Abstract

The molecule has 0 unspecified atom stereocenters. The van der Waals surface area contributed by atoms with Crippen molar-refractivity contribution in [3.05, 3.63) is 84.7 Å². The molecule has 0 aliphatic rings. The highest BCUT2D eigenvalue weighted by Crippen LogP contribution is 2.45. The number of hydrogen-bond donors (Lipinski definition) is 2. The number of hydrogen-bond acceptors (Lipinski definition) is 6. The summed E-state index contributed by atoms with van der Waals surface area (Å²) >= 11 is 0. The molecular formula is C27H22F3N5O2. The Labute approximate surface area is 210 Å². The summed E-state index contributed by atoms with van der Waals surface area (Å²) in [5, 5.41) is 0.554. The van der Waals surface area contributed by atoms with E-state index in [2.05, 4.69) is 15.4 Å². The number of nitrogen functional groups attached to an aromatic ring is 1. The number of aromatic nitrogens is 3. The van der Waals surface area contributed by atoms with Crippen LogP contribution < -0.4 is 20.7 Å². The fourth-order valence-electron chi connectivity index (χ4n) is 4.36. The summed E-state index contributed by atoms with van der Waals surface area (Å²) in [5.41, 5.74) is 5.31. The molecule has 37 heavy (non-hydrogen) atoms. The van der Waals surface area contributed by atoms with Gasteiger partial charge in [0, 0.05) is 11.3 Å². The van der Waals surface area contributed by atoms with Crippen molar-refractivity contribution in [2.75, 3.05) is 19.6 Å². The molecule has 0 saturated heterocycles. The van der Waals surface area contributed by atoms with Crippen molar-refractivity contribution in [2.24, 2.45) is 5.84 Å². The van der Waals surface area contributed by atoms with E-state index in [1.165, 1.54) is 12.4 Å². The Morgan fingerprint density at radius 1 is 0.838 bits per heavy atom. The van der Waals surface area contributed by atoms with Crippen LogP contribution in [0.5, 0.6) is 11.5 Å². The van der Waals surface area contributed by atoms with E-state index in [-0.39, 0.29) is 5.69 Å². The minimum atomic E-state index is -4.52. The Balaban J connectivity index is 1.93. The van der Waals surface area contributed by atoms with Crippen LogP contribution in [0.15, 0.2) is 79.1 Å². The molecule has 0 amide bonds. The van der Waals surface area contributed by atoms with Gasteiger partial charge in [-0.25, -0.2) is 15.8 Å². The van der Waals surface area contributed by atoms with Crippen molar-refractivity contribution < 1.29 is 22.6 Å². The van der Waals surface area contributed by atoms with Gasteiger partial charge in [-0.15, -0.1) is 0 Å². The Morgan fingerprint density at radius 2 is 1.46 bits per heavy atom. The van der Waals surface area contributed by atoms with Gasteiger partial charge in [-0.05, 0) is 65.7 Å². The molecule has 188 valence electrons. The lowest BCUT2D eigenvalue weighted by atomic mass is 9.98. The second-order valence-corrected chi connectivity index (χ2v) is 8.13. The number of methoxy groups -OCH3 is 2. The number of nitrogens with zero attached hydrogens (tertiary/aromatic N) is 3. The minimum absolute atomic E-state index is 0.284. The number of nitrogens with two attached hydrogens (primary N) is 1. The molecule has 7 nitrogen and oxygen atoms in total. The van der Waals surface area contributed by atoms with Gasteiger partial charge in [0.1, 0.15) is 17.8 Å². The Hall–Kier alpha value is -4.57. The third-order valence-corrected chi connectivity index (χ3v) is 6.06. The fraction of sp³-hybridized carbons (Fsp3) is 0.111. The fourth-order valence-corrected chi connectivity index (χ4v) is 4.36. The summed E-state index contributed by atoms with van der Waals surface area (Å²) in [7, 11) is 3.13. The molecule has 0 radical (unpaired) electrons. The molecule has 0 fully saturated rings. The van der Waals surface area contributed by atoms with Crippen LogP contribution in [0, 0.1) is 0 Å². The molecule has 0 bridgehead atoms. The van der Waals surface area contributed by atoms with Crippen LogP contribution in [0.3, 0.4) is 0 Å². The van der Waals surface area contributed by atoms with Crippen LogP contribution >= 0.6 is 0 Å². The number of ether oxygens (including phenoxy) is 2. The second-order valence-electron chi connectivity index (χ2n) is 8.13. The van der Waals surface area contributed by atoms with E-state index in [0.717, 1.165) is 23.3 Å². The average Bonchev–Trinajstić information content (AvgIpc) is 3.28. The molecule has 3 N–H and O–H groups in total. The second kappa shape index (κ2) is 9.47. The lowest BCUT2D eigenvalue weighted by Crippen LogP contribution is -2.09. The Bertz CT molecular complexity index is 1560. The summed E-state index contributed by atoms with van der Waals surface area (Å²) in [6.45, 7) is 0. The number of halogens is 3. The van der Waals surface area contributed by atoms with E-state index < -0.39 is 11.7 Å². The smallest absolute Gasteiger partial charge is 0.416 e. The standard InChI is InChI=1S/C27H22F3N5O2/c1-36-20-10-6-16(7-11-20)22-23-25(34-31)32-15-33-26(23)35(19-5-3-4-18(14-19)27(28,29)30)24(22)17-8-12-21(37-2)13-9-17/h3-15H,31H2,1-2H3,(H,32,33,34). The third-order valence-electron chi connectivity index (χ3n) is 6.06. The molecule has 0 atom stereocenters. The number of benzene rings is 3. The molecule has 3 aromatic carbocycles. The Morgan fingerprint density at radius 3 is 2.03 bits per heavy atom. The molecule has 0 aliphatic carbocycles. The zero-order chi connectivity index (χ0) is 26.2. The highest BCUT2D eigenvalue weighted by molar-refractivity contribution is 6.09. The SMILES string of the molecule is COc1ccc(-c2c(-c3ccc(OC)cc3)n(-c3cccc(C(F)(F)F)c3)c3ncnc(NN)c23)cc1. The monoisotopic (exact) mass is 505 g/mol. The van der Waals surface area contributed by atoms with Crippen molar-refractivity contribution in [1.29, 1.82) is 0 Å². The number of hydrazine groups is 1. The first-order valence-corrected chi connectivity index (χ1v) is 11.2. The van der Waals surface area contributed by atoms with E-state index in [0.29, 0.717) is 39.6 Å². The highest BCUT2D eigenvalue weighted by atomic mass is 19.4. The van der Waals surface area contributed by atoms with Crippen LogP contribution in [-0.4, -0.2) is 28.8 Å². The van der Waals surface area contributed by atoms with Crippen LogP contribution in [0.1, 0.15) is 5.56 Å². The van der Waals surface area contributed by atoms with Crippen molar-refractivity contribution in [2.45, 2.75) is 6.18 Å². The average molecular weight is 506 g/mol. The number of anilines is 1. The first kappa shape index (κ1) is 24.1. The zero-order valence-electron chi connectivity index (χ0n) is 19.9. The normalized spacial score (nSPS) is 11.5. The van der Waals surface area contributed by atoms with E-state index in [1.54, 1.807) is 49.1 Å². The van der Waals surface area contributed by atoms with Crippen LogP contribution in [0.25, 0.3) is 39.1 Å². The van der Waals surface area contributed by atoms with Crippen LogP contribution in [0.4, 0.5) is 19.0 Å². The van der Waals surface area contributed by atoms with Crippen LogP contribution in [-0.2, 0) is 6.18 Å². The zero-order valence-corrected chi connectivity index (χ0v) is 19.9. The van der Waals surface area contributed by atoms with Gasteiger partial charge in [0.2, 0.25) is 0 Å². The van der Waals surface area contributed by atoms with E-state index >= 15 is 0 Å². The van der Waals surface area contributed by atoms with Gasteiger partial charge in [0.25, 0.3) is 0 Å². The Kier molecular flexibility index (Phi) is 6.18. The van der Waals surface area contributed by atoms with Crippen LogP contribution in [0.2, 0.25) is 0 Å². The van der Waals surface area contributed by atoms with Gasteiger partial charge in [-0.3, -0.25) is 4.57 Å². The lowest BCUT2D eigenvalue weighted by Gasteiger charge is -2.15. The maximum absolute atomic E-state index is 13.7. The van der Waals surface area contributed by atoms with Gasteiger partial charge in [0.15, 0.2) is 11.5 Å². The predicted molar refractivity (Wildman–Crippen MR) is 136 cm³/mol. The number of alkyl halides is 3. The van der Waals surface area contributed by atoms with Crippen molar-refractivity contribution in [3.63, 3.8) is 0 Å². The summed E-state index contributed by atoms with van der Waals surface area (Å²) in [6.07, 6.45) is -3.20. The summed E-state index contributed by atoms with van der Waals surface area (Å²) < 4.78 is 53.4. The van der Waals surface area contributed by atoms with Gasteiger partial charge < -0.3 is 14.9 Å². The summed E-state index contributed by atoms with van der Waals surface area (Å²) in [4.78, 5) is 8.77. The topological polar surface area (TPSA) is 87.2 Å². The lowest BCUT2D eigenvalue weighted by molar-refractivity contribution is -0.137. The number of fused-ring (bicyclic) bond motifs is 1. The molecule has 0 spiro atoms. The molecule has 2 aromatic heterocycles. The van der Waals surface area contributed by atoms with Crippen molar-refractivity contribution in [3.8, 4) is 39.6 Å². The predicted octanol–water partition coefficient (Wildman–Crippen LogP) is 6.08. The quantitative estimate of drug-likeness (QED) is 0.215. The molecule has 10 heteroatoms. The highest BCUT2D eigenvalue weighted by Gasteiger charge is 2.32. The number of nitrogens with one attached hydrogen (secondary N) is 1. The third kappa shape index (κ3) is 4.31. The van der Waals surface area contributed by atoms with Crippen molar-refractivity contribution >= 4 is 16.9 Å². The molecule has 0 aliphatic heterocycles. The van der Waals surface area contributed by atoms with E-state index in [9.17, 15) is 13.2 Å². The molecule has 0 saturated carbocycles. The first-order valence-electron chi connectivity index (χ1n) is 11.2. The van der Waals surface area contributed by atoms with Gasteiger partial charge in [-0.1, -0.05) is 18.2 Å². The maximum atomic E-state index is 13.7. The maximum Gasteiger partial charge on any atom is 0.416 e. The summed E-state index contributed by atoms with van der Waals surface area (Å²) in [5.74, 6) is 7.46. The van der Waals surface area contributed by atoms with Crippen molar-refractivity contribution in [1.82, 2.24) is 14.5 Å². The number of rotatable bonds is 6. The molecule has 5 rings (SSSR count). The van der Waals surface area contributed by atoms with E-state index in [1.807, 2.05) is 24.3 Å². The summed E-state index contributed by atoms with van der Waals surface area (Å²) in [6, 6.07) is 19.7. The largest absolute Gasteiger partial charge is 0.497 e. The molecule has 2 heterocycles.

Orbital NHL (ocular and/or adnexal involvement) represents less than 1% of all lymphomas but about half of malignant tumors of the eye and/or ocular adnexae. We therefore reviewed all patients treated at the Institut Curie between 1970 and 2003 for a NHL exhibiting initial orbital localization to define their initial characteristics, natural history and prognostic factors. Among 172 patients, 145 cases with completed datas were selected for the study. Pathological review according to the WHO classification showed 52 cases of MALT-type lymphoma (36%), 32 lymphoplasmocytic lymphomas (22%), 14 patients with lymphocytic lymphoma, 7 cases of follicular lymphoma, 13 unspecified low grade lymphomas [namely, 118 cases (82%) of low grade NHL], 22 patients with diffuse large B-cell lymphoma (15%), 2 cases of mantle cell lymphoma, 2 Burkitt’s lymphomas and one T-lymphoblastic lymphoma [namely, 27 cases (18%) of high-grade NHL]. Initial characteristics were: median age 66 years (range 3–96), sex ratio M/F 0.6, B symptoms 6%, PS≥2 in 4% of patients, stages III–IV 31.7%, bone marrow involvement 12%, elevated LDH in 18% and IPI 0-1/2/3/4-5 in 92/28/13 and 1 cases, respectively. Anatomic localizations were intra-orbital in 39 patients (27%), conjunctival in 38 (26%), eyelid in 9 cases, lachrymal in 8 and other in 8 cases. Treatment of selected patients consisted of abstention in 2 cases, surgical complete resection in 5 cases, mono or polychemotherapy alone (CT) in 4 cases, and radiotherapy alone in 98 cases (68%) or with CT in 36 cases (25%). With a median follow-up of 90 months (range 3–314), the 5-year relapse-free (RFS) and overall (OS) survivals were 64% and 79% for the low-grade NHL, and 43% and 50% for the high-grade NHL. Prognostic factors were determined for the 118 low-grade patients. In univariate analysis, age greater than 59 years, elevated IPI score and elevated LDH level were prognostic for lower RFS and OS. In multivariate analysis, age greater than 59 years was the only prognostic factor for both lower RFS and OS (Figure 1). In conclusion, with a median follow-up of 7.5 years, our large monocentric cohort of patients represents one of the most important series that defines the initial characteristics, natural history and prognostic factors of NHL with initial orbital localization.

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